Just about every former Anglican I know, including myself (and I just spent three hours with one as we planned a Day of Recollection in our parish) comes in with the idea that, boy, do I have a lot to teach these Catholics and they have so much to learn about liturgy and prayer and coffee-hour fellowship after the 11 o’clock service. My friend confessed to the very same thought when she became a Catholic. She said, “I thought I knew so much more than they did, especially about how things should be done. It took me several years to discover that I had so much to learn from them.” Maybe it is true that Anglicans have much to offer, and maybe it’s the result of the Oxford Movement that, in restoring English Catholicism, gave such an intellectual bent to Anglicanism along with a striving for excellence in language, music, and ideas (how can you beat Newman et al. picking up the reins from Thomas More, Edmund Campion, et al.), along with (it must be admitted)a certain condescension toward the peasant class. Nobless oblige, and all that.So, by all means, bring your evangelical fervor and the appreciation of all that beautiful hymnody and enjoy feeling really, really smug singing “Faith of Our Fathers”, knowing that, at last, you are singing it in its proper setting and Fr. Faber is right there at your side. But before you lay out your treasures for admiration and emulation, take some time to be humble, to learn from Catholics who have lived and breathed Catholicism all of their lives– to one degree or another. Remember an old saying: Don’t try to teach the paths of the forest to an old gorilla. And another old saying of my husband’s: You never learn anything when you’re talking. Immerse yourself in the saints until you understand the spirituality of St. Therese and her embrace of suffering and are not squeamish about kissing the ankle bone of an old saint. Be a learner long before you try to be a teacher, and don’t pray for humility unless you really mean it. The answer to your prayer might just be a devastating blow to your ego.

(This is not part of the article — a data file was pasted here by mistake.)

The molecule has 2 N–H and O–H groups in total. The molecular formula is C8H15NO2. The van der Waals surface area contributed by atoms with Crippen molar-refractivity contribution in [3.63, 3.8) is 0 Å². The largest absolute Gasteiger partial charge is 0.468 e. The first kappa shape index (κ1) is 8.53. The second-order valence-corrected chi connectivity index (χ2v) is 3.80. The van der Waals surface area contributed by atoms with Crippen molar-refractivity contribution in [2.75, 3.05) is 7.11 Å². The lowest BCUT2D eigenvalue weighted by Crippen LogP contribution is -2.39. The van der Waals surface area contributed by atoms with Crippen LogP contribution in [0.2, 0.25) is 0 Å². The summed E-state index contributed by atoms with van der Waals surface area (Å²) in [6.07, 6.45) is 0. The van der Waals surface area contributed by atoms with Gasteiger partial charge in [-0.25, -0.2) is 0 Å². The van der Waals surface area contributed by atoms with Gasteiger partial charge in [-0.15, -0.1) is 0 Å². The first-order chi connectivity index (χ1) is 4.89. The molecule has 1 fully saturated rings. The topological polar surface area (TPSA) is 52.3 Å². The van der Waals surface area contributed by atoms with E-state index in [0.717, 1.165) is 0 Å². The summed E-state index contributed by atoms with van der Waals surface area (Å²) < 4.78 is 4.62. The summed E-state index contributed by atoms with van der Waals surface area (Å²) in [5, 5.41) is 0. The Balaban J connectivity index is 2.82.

• Anonymous

    For Mark: We’ll be waiting to hear from you ten years from now to see whether “a small part of [you] will always be an Anglican.” We will be very surprised if it is so. Like every other Anglican convert I know, you will probably be so, so happy to have laid down that burden somewhere along the way, and you won’t even know when it happened. People don’t live on bridges, after all, and sooner or later we all discover that the bridge was such an empty place. Home is not a bridge. Home has more secure foundations. Congratulations for finding your way home. Welcome.

  • http://www.blogger.com/profile/12373317560249811006 Fr. Dwight Longenecker

    When Bishop Graham Leonard was thinking about becoming a Catholic he had a conversation with Cardinal Hume, saying (in effect) that he wanted to bring in the riches of the Anglican Church and find a way to retain all that was good in the Anglican Church in the Catholic faith. Cardinal Hume listened for a time then asked quietly, “Just what exactly is it in the Anglican Church you wish to retain that is not already in the Catholic church?” Leonard could come up with practically nothing…good hymns? choral evensong? What else is there that is not already Catholic? I’m with the other commentators here. Once you are a Catholic the Anglican Church seems like fairyland (in more ways than one I’m afraid) Newman said this somewhere too, and I don’t know the quote well enough to spin it off, but it is all about “what he thought was so solid and substantial in Anglicansiim proved to be ephemeral.”

  • http://www.blogger.com/profile/15692229876291491107 Mark

    @Anonymous / Fr Dwight:You’re right. After a good sleep, I’m not sure I will have any ‘Anglicanism’ left. After all, the only thing upsetting me these days is that my Parish doesn’t do gregorian chant! ;-)